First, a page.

Devil Dogs of Tessellation Row (great pun!) and The Hounds of Krim were both short bouts of tribal tubthumping by the three drummers, with the bizarrely titled Banshee Legs Bell Hassle a rather more sedate affair, clearly gamelan influenced.  I should rather liked to have heard more of this sort of stuff, as opposed to the two testosterone-fuelled pieces mentioned earlier.

Interlude was, well, just that: a brief couple of minutes of doodling by the four back-row musicians, at one point Jakszyk joining Collins to tootle away on the flute.

Which leaves Suitable Grounds for the Blues, which, if blues it was, certainly wasn’t of the 12 bar variety.  It was pleasant enough though, and once Collins began to give it laldy on the sax, it began to resemble something which may have even found a home on (whisper it) Earthbound.



Birmingham Setlist

Larks’ Tongues in Aspic, Part One
Red
Suitable Grounds for the Blues
Radical Action (to Unseat the Hold of Monkey Mind)
Meltdown
The ConstruKCtion of Light
Level Five
Banshee Legs Bell Hassle
Pictures of a City
Epitaph
Hell Hounds of Krim
Easy Money
The Letters
Sailors Tale
Starless

Encore
Devil Dogs of Tessellation Row
In the Court of the Crimson King
21st Century Schizoid Man.



(4)  The Usher Hall, Edinburgh - September 17th 2015


And thus did my personal Elements of King Crimson tour conclude on home turf so to speak with what, I am pleased to relate, was by some way the most enjoyable of the four gigs I attended.  Perhaps it was the fact I had a gig-buddy on this one (although flying solo has never been an issue for me), or that the renowned Usher Hall acoustics really allowed the music to shine, or even the fact I was by now almost intimately acquainted with the new material.

What was certainly true is that this was the warmest and most appreciative KC audience I encountered - the old rock'n'roll adage is rue, I can attest:  UK audiences are more vociferous and receptive the farther north one travels.


Usher Hall, Edinburgh

The band played, to all intents and purposes the same set as I had witnessed at Birmingham a few days earlier, which meant that even with my scattergun approach to attending gigs I missed out on hearing Larks' Tongues in Aspic, Part Two performed - but such is life.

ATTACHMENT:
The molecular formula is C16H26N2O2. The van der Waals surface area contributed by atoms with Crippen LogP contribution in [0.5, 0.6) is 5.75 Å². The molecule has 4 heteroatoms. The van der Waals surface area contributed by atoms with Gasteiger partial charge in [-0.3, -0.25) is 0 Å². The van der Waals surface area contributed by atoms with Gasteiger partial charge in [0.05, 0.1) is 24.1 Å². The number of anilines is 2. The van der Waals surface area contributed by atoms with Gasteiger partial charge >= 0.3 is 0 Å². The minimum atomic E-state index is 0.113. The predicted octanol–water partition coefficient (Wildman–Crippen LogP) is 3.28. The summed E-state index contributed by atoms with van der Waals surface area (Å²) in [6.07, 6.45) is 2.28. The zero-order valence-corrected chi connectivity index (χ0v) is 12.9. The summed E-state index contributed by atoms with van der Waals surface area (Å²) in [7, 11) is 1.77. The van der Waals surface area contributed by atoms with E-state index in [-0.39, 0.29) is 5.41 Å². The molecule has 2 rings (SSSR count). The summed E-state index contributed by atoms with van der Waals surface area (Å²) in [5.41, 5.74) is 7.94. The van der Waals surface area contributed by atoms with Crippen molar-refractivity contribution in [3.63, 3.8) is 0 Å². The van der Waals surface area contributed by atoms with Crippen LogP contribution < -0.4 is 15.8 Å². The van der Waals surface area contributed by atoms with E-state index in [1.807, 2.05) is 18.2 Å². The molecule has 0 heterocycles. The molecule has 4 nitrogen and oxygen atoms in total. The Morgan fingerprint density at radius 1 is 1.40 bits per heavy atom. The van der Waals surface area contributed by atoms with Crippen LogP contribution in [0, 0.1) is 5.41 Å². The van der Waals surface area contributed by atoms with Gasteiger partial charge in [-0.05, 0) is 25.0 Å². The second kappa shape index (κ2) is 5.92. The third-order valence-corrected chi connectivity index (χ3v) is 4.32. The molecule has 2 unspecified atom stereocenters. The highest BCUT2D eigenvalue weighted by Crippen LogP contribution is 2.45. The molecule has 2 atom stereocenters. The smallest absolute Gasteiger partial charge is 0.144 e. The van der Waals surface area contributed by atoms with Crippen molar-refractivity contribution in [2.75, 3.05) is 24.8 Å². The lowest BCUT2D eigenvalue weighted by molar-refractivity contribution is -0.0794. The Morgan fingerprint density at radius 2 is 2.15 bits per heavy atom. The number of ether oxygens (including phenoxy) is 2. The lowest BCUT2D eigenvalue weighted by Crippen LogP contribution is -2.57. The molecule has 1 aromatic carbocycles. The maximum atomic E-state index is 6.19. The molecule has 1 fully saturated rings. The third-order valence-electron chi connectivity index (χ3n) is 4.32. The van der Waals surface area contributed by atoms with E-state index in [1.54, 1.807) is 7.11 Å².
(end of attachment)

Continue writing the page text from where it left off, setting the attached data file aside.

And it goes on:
My two prime grumps from the first gig remained as valid as ever though: the climax to Starless was still a shambles, and Mr Fripp's refusal to talk to us reeked of contrariness.  I am sure at least one of his colleagues would have suggested some interaction would not have gone amiss, but I can imagine the the outcome (rather in the manner of Arsene Wenger refusing to buy a striker as soon as anyone starts suggesting he should), being the good Mr. F simply digging his heels in further.

Red was simply stunning this evening - that riff, with which Fripp almost single-handedly invented grunge, setting the tone for the evening early on.  The ConstruKCtion of Light appeared to come alive in a manner it had singularly failed to do on other gigs, and Levin's work was (finally) crystal clear, he elevating both Sailor's Tale and Starless immeasurably.

Even the Gavin Harrison drum solo which I had mumped about earlier appeared apposite.  For after, at times looking rather bored with proceedings, he injected a rare sliver of humour into his showcase, and when a professional musician grins as wide as he did at the end of Schizoid Man, you can be sure the band felt they had hit the Sweet Spot (or whatever the musical equivalent is).

No wave from Fripp as he left the stage, but rather a supremely self-satisfied (but not smug) smile on his face.  And I did wonder, as he exited into the black curtains side stage, if we would ever see KC in Caledonia again.


Edonburgh Setlist

Larks’ Tongues in Aspic, Part One
Red
Suitable Grounds for the Blues
Radical Action (to Unseat the Hold of Monkey Mind)
Meltdown
The ConstruKCtion of Light
Level Five
Hell Hounds of Krim
Pictures of a City
Epitaph
Banshee Legs Bell Hassle
Easy Money
The Letters
Sailors Tale
Starless

Encore
Devil Dogs of Tessellation Row
In the Court of the Crimson King
21st Century Schizoid Man.